I now have calculated the projected energy consumption for the 34 nations currently in the OECD at 2030.

It very much looks like the Department of Energy’s Energy Information Administration used the same methodology I describe below to come up with a 279 quad projection for the 34 OECD nations in 2030.

Here’s the data in Excel if you want to look (I have a table below but it’s kinda hard to read.) Energy Consumption in the OECD 2030

What I did was to take my higher growth projections for Tier 1 countries as described in the previous post. I then calculated energy use for the remaining 26 countries as follows:

- I took the medium population projection from the UN as published a couple of months ago.
- I reduced energy use per capita by 10% to follow predictions of energy efficiency gains predicted for that time period.
- I multiplied this lower per capita energy consumption by the number of capitas predicted for 2030

And the total was almost exactly what the DOE came up with. Mine was 280.16 quads compared to their 279 quads.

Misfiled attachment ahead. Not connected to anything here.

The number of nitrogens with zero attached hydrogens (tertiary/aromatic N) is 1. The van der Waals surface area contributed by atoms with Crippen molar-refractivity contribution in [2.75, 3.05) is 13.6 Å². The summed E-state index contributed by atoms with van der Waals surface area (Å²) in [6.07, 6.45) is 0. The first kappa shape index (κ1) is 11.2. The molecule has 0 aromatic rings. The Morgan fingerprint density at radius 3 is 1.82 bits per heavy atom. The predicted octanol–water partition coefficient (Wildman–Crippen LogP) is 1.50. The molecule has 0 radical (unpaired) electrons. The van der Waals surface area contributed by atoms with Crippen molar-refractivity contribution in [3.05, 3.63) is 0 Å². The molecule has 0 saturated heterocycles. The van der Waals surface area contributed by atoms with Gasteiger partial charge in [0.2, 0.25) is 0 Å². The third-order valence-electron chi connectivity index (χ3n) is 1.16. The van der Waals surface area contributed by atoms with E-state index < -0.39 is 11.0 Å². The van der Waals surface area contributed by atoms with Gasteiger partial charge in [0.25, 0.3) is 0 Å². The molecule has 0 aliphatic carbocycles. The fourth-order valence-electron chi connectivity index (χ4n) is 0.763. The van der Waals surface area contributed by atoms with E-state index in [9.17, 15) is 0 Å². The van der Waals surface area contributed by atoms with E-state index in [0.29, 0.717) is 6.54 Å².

The reason I’m excited is that it provides indirect support for the choices I made in projecting totals for the developing world.

However, to actually look at this as an optimum methodology, we have to consider some potentially confounding factors.

The Rebound Effect. If our appliances, cars and buildings get more efficient, will that seduce us into consuming more energy? If so, then we must assume that the DOE built that in and the 0.5% per year gain in efficiency is net, not gross.

Secondly, Do we have reason to assume that the Tier 2 countries will have a homogenized gain of 0.5% per year? The current variation in energy consumption between Tier 2 countries is huge, ranging from 568.6 mbtus per person in Iceland to 102 mbtus per person in Portugal. The variation in predicted growth in GDP is also quite large in Tier 2 countries, ranging from a CAGR % of 2.3% in Iceland to 0.99% in Spain.

And the elephant in the living room in all of this is the U.S. Because it is so large in comparison to the rest of Tier 2 countries in the OECD (It has 34% of the population in all of Tier 2 and that will rise to 36% in 2030), if the U.S. does not experience the same 0.5% gain in energy efficiency, it has a disproportionate impact on the totals.

Finally, the UN has not had the greatest success in measuring further populations. Because my (and evidently the DOE’s) calculations are heavily dependent on population, if that goes south so do all of these nice calculations…

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